Chaos: Caffeine on Campus

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As many as 89% of Americans consume caffeine in some form or fashion in their daily lives according to a 2011 survey.

    While many may think little of the consumption of these beverages, it is worth noting that drinking these on a daily basis can lead to health issues, especially with excessive caffeine intake.

  Such health issues include heightened blood pressure, higher risk of heart disease and lower bone density in women. Since it is a diuretic, caffeine can also cause dehydration. However, studies show that there is both a good side and a bad side to caffeine, as there is with many things.

   A new study has found that people who drink between three to five cups of coffee daily have a 15% chance of living a longer life than those who don’t drink coffee. Coffee has also been proven to decrease the risk of stroke as well as the risk of Type 2 diabetes.

     Soft drinks, on the other hand, have been linked to increased body weight, lower intakes of calcium and other nutrients, as well as an increase in medical problems like diabetes.

     The issue of soft drinks on public health is not new by any means. As far back as 1942, the American Medical Association mentioned soft drinks in a recommendation to limit the intake of added sugar.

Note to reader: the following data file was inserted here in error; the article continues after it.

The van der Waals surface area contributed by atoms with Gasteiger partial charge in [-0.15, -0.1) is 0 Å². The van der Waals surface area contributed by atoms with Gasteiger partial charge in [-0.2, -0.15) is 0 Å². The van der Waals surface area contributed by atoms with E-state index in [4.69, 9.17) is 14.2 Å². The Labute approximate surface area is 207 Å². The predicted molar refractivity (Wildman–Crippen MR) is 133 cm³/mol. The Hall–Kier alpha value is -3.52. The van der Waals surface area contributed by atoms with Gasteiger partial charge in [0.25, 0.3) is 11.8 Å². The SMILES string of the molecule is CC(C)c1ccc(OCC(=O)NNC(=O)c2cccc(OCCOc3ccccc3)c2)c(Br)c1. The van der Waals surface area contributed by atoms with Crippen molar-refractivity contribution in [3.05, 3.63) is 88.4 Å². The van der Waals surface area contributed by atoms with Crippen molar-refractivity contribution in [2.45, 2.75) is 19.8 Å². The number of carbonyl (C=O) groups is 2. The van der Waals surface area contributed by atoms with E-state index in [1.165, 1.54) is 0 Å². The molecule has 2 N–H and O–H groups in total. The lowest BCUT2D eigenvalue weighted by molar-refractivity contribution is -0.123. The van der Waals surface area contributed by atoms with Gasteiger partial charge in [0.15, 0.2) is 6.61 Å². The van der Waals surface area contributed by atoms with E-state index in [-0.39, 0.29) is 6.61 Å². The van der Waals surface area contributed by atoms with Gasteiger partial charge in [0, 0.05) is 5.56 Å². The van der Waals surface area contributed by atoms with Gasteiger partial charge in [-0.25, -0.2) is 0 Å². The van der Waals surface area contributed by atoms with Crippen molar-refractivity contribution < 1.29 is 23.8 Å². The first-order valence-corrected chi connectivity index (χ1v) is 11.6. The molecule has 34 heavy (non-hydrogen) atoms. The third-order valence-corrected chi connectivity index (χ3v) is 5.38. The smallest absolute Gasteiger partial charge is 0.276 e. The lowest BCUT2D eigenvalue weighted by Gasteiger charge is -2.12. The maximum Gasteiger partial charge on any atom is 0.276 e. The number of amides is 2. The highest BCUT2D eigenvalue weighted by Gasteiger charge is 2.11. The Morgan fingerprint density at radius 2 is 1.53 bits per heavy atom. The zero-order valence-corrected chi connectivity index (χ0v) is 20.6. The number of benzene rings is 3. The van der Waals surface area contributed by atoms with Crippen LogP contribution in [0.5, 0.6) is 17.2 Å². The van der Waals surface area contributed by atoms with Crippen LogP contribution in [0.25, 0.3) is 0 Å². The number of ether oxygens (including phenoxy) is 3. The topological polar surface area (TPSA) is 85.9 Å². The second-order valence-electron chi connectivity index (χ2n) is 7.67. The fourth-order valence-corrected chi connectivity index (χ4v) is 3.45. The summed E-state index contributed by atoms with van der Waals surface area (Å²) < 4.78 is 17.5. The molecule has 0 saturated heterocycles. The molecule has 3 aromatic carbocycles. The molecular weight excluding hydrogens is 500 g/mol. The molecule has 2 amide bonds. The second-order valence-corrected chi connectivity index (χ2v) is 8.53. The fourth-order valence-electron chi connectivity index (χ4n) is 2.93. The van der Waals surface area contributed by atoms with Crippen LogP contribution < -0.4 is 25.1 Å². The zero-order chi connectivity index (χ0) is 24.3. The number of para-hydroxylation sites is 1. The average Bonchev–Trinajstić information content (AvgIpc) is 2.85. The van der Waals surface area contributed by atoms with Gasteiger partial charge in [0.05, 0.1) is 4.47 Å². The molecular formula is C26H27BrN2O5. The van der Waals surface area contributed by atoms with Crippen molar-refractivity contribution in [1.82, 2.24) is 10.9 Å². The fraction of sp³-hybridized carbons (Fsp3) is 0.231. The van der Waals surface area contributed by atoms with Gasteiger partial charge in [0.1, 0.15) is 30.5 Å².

Soft drinks are viewed by many as a major contributor to obesity, especially in children and many schools in the United States have banned their sale on their campuses, although not colleges.

    It’s the added sugar in these drinks that contributes to poor health. According to Harvard School of Public Health, “To get as much sugar in your coffee as in your soda, you would have to use 10 teaspoons of sugar.”

     Another study stated that a dose of 200 mg of caffeine appears to be the best amount, as at over 400 mg, it can interfere with sleep patterns and increase feelings of stress and anxiety. Coffee has about 95 mg caffeine, whereas a soda of the same size has only 19.5 mg.

    The benefits of caffeine in proper amounts increase attentiveness, cognitive function, learning, memory and mood state. Drinking just over two cups of coffee, this can be achieved while avoiding the risk, whereas if it is attempted to drink enough  soda to reach this caffeine level, one would likely end up in sugar shock.

With so many vending machines around campus stocking both sodas and canned/bottled coffee, it might be worth thinking over the next time you’re about to push that button.

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